How does polarity of molecules affect diffusion?
The polarity of molecules has little effect on their diffusion through inorganic materials.
The situation is different when molecules in solution have to pass through a cell membrane.
Cell membranes consist of a phospholipid bilayer. The phospholipids have a polar head and a nonpolar tail.
They arrange themselves to form a bilayer in which a row of heads faces the outside of the cell. Another row of heads faces the inside of the cell. The nonpolar tails are between the rows of heads and thus not in contact with water.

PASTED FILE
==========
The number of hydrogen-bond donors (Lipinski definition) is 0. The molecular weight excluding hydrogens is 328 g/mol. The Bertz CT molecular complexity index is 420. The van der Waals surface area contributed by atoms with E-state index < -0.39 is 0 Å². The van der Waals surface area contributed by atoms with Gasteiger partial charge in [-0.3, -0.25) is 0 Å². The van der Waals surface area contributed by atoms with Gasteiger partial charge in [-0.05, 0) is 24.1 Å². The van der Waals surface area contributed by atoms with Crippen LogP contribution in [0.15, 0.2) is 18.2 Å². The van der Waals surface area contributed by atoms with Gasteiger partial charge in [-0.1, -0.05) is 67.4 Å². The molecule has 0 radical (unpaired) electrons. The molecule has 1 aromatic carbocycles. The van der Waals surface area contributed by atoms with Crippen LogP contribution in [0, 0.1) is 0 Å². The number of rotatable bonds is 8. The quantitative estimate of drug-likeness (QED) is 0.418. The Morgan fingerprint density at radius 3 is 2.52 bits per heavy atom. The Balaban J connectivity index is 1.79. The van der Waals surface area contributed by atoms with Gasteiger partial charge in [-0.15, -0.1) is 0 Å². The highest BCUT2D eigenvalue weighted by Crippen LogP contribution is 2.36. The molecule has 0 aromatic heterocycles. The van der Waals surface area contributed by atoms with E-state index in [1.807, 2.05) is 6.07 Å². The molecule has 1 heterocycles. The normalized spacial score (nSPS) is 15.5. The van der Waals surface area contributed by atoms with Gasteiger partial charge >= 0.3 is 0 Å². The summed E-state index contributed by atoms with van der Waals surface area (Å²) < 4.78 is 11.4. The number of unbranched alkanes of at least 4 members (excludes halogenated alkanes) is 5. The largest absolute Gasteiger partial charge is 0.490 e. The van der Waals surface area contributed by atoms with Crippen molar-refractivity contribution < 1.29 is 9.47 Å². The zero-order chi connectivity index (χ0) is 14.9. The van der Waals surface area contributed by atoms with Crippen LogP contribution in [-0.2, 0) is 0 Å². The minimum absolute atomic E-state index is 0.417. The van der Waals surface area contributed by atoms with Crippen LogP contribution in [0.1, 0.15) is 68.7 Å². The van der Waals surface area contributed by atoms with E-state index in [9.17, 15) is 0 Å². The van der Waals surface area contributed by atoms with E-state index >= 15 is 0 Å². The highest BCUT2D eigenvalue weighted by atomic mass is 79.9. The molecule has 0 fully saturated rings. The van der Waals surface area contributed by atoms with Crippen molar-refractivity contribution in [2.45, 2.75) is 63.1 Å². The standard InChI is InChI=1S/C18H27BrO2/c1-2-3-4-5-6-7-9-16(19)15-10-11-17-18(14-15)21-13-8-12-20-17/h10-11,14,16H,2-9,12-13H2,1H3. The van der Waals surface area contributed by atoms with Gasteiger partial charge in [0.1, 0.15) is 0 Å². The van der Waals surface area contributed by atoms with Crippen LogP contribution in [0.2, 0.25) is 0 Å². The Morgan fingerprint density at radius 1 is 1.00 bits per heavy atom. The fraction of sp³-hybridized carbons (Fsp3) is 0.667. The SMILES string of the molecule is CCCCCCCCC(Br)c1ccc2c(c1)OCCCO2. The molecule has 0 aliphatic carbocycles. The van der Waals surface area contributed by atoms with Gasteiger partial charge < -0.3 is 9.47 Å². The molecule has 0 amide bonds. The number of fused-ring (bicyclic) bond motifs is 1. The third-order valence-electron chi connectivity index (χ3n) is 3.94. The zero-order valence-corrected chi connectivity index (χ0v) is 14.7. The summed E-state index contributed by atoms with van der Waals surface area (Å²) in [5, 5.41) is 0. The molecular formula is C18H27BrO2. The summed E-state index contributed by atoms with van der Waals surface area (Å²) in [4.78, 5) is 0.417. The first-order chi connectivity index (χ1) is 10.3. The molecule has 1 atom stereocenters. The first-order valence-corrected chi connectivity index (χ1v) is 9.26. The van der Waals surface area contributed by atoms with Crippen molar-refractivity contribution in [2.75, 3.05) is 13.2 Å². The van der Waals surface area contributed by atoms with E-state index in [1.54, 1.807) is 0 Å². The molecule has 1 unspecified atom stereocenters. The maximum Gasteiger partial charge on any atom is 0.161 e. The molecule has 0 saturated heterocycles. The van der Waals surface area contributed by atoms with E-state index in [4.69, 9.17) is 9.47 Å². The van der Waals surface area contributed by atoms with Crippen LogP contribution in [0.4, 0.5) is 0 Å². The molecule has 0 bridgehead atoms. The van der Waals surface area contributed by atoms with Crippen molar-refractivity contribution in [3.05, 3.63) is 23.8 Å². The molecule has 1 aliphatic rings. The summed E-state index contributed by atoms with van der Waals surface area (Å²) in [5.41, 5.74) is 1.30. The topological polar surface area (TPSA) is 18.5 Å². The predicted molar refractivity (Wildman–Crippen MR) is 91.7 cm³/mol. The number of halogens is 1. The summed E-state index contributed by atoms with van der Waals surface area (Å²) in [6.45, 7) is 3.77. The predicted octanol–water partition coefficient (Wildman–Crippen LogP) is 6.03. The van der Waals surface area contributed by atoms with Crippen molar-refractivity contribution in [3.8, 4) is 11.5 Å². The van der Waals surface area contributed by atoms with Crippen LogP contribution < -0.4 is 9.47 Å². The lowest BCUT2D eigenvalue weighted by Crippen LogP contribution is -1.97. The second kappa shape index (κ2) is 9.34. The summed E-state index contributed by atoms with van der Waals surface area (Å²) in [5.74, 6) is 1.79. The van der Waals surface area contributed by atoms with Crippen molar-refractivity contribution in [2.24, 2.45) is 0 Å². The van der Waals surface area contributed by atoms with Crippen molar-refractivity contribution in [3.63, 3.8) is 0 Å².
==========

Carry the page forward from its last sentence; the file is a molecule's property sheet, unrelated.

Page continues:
Nonpolar molecules such as CO₂ and O₂ can diffuse through the lipid bilayer in each direction. Polar molecules cannot diffuse through the bilayer.
Polar molecules need polar protein channels to diffuse through the membrane. This is "facilitated diffusion".